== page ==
Coast LX532 cuts leather
The knife went through the foam like butter. The thin blade is extremely sharp to say the least.

Eight-ounce leather, anyone? I did some normal up-and-down slicing, along with some skiving. The edge was quite forceful slicing leather. I could hear each and every cut. The knife is exceptionally smooth and controllable for straight cutting. I switched positions and laid the leather flat for some skiving. The LX532 was very loud and aggressive slicing the material. I cut through the leather more times than I want to say. (It makes a better picture if the leather is all together rather than a bunch of smaller pieces.)

LX532 Heavy-Duty Cutting

With camping season in full swing, I needed to stock up on firesticks to start the campfire. The LX532 worked perfectly. It made great thin curlicues in the pine. It also took deeper bites if needed. The blade zipped through the wood. Control was great with my thumb on top of the handle. It was a lot of fun to do.

Coast LX532 vs wood
The blade zipped through the pine and made great thin curlicues. It also took deeper bites if needed.

I had my doubts about cutting sisal rope with such a slim knife. However, the folder proved it could go the distance, providing 200 crunching cuts before I stopped. The knife was still going strong. I was impressed. The framelock stayed at 100 percent engagement the whole time and was still smooth upon closing. Hats off to the folks at Coast.

It was back to 20-pound bond copy paper for the final edge test. The LX532 didn’t miss a lick, making extra-smooth, uncompromising cuts.

Overall Take

The LX532 is one sweet framelock. The slim overall shape is right up my alley. Performance is in the top 10 percent. Excellent job, Coast. I wouldn’t change a thing. Maybe some texturing of the handle?

Coast LX532 Specs
Knife Type: Flipper folder
Blade Length: 3.35”
Blade Steel: 9Cr18MoV stainless
Blade @ Thickest: 1/16”
Blade @ Widest: 9/16”
Handle @ Thickest: 5/16”
Handle @ Widest: .5”
Handle Frame: Stainless steel
Pocket Clip: Yes
Lock: Framelock
Knife Coating: Black titanium nitride
Weight: 3 ozs.
Closed Length: 4.5”
Country of Origin: China; designed in Portland
MSRP: $49.99

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KG Handcrafted Bladeware Large Work Knife: This Chisel Doesn’t Fizzle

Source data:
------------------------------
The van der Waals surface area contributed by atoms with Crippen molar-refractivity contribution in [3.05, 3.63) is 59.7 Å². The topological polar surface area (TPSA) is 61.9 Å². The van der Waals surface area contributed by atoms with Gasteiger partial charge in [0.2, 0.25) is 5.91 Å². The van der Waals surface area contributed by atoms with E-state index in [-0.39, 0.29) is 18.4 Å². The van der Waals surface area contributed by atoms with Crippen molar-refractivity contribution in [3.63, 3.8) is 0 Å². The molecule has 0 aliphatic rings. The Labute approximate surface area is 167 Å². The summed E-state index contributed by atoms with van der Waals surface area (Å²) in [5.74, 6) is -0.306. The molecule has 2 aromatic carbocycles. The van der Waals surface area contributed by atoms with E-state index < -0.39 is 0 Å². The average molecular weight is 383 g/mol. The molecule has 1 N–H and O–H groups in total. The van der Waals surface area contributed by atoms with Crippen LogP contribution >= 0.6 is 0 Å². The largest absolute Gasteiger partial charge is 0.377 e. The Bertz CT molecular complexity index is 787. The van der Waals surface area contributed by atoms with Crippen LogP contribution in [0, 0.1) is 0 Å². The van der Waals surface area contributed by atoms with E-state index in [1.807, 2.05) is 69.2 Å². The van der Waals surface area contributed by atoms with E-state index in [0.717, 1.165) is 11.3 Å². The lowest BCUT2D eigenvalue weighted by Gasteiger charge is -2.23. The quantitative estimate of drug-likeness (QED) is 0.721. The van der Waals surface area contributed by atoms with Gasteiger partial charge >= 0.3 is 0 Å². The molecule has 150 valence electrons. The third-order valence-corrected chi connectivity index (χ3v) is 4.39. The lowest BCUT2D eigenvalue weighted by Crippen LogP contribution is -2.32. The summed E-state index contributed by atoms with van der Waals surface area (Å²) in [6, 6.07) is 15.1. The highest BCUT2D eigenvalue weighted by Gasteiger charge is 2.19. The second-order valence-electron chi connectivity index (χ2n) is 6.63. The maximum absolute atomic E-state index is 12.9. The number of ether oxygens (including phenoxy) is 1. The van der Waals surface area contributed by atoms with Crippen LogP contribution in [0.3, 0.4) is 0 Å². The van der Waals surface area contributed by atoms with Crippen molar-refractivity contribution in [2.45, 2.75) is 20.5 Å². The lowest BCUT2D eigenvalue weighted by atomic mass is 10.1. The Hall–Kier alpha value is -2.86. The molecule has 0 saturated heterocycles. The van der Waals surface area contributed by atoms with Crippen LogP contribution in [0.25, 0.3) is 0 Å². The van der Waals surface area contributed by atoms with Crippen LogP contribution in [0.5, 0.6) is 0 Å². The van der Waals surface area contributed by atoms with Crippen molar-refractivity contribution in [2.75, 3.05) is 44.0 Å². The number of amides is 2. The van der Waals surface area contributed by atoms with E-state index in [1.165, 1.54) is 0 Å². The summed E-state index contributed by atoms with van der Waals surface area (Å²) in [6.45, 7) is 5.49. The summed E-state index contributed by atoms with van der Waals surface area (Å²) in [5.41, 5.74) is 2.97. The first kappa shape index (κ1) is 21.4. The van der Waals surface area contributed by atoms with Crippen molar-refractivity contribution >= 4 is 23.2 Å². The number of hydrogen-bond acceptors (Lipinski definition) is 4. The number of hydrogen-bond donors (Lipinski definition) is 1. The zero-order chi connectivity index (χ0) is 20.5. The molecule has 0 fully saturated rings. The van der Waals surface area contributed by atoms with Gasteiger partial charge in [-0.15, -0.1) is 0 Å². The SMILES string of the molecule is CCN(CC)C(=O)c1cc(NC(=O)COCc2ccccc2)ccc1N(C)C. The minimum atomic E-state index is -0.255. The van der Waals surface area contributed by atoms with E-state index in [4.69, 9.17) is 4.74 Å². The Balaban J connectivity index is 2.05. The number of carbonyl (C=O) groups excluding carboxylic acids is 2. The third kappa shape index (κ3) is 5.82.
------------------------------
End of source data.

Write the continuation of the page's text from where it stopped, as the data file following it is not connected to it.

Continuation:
Large Work Knife takes the author’s favorite media to task.

With camping season in full swing, it’s always a good idea to have a sharp knife at your side to build a lean-to or traps and make firesticks, to name a few. The Large Work Knife by KG Handcrafted Bladeware can fill the bill. Ground from 5/32-inch A2, a tool steel known for providing a keen edge, it begged for a good testing.

Large Work Knife Edge Test

I like to start off by slicing 20-pound bond copy paper because it gives a good idea of edge profile and keenness of the edge. The knife sliced the paper smoothly with no resistance. It’s nasty sharp for sure. Though I’m not a big fan of the chisel grind and Scandi profile edge, each has its place.

KG cutting leather
The Large Work Knife excelled cutting the 8-ounce leather, providing very fine slices at the same thickness and angle.

I grabbed a piece of double-walled cardboard and commenced cutting. The edge was very aggressive and only a slight rolling of the cut pieces occurred from the Scandi profile edge. The handle made for great control. I really like it. It worked best by using a push cut.

Medium-Duty Cutting

Leather was next. The A2 blade zipped through it very fast. The edge created a nice crunching sound as it went and was very aggressive. The wrapped handle was great at controlling the width of each cut. It was fun to do but be sure to keep your fingers out of the way. Next, I skived 8-ounce leather. The blade made short work of it, providing very fine slices at the same thickness and angle.

Large Work Knife cutting rope
The knife powered through 200 clean, crunching cuts of sisal rope very quickly. The handle was comfortable and provided a non-slip grip with no hot spots.

It was time to make firesticks. The knife made great curlicues. Cut depth was very manageable. It was a perfect use for the chisel grind on the correct side for a right hander. Nicely done, KG Handcrafted Bladeware! Woods seems to be the perfect medium for this blade style.

Now for my favorite, cutting sisal rope. The knife powered through 200 clean, crunching cuts very quickly. With no stopping in sight, I ended the cuts before I used up all my rope, another great medium for the chisel grind. The handle is comfortable and provided a non-slip grip with no hot spots.

Heavy-Duty Cutting

I batonned the Large Work Knife through a 1.5-inch-diameter branch. It split the first 2 inches quickly then started to drift to one side the farther down I got. The drifting could have been due to the fact it was old wood or a chisel grind. Either way, it worked with no damage to the knife whatsoever.

Chopping an antler
Thirty hard whacks into the antler put some very small chips in the fine edge an inch or so before the tip, as the author expected. When he returned to the copy paper, slicing was smooth with minimal tearing by the chip area. The knife was still nasty sharp.

Chopping deer antler to test how well a blade has been heat treated is not recommended and might void the warranty. I did it anyway. Thirty hard whacks into the antler managed to put some very small chips in the edge, as I expected it would. The fine edge will do exactly that.

Finally, I returned to the copy paper. Slicing was smooth with minimal tearing by the chip area. The knife was still nasty sharp. Job well done!

Overall Take On The Large Work Knife